Planning for the worst in a medical crisis means Colorado could see a law put into play that was signed by former Gov. John Hickenlooper in 2018 and allows for extreme triage measures to care for or let certain patients die.

In the end, the decision about whether to save a patients’ life could come down to a simple lottery drawing, the Colorado Sun reports. 

Dr. Matthew Wynia, a national expert on crisis standards of care, described a number of triage systems allowed by this plan that factors in underlying health vulnerabilities, which would determine who goes to the front of the line for health care. 

Characteristics such as race and socio-economic status should not be considered, experts agree. Wynia said an ideal setup would have an independent triage team at a hospital making these decisions with only the necessary information about patients. The doctors actually treating the patients would not have a say.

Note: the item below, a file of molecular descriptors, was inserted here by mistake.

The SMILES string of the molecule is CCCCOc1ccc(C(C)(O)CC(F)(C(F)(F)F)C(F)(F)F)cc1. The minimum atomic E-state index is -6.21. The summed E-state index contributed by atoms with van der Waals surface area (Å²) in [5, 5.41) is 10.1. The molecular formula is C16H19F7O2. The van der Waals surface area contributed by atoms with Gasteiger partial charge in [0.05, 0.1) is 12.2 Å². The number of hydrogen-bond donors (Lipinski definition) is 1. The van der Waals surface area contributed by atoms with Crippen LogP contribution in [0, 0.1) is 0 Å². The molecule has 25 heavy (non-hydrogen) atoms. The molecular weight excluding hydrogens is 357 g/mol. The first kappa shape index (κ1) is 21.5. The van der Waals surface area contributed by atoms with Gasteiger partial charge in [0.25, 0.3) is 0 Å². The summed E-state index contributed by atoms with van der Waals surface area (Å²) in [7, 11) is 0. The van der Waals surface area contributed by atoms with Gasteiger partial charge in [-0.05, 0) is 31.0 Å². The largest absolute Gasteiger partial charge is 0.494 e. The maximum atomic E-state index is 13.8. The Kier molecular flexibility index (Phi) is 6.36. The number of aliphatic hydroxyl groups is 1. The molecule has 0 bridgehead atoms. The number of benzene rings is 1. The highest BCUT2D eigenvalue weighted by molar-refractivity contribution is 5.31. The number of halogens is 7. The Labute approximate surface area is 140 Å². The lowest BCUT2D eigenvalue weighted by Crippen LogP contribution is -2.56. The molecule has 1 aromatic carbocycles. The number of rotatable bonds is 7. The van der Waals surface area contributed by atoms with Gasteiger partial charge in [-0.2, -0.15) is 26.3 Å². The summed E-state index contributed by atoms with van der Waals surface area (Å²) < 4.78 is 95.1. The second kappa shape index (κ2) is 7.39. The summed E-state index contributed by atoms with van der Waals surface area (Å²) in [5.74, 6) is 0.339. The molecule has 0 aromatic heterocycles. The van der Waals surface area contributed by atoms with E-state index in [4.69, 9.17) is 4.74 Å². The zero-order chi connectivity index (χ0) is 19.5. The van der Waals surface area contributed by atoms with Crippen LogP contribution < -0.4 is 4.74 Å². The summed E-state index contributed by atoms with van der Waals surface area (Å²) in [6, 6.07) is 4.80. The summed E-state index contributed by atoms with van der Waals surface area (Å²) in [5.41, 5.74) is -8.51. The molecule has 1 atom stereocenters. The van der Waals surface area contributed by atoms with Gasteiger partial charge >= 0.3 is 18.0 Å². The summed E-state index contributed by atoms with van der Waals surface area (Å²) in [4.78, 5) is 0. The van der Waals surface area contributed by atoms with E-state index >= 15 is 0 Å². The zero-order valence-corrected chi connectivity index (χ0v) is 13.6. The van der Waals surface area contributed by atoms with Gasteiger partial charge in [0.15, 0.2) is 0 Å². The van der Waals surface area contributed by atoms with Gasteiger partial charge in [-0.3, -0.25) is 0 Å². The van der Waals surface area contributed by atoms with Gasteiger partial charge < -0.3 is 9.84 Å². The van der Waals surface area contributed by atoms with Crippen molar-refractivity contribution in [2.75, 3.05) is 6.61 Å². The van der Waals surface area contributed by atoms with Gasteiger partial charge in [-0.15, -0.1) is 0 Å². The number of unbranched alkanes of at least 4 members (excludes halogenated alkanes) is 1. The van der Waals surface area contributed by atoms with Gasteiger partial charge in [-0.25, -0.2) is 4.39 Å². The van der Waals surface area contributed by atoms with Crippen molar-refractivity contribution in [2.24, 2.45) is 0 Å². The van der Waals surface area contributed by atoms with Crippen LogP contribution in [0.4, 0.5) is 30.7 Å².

But, if there’s no other way to decide, Wynia said it could come down to simple chance: A lottery.

“If you can’t make the decision based on clinically relevant factors, that’s what public polling and focus groups have told us people think is fair,” he said. “If push really comes to shove, that is the fairest way to allocate a very scarce resource.”


We’ve been giving Gov. Polis a hard time over his harsh rhetoric suggesting folks will die unless they put their lives and livelihoods on hold for days, weeks, months, for who knows how long.

Now it turns out that former Gov. Hickenlooper actually put a death sentence into play.

It’s quite an eye-opening story. We suggest you give it a full read.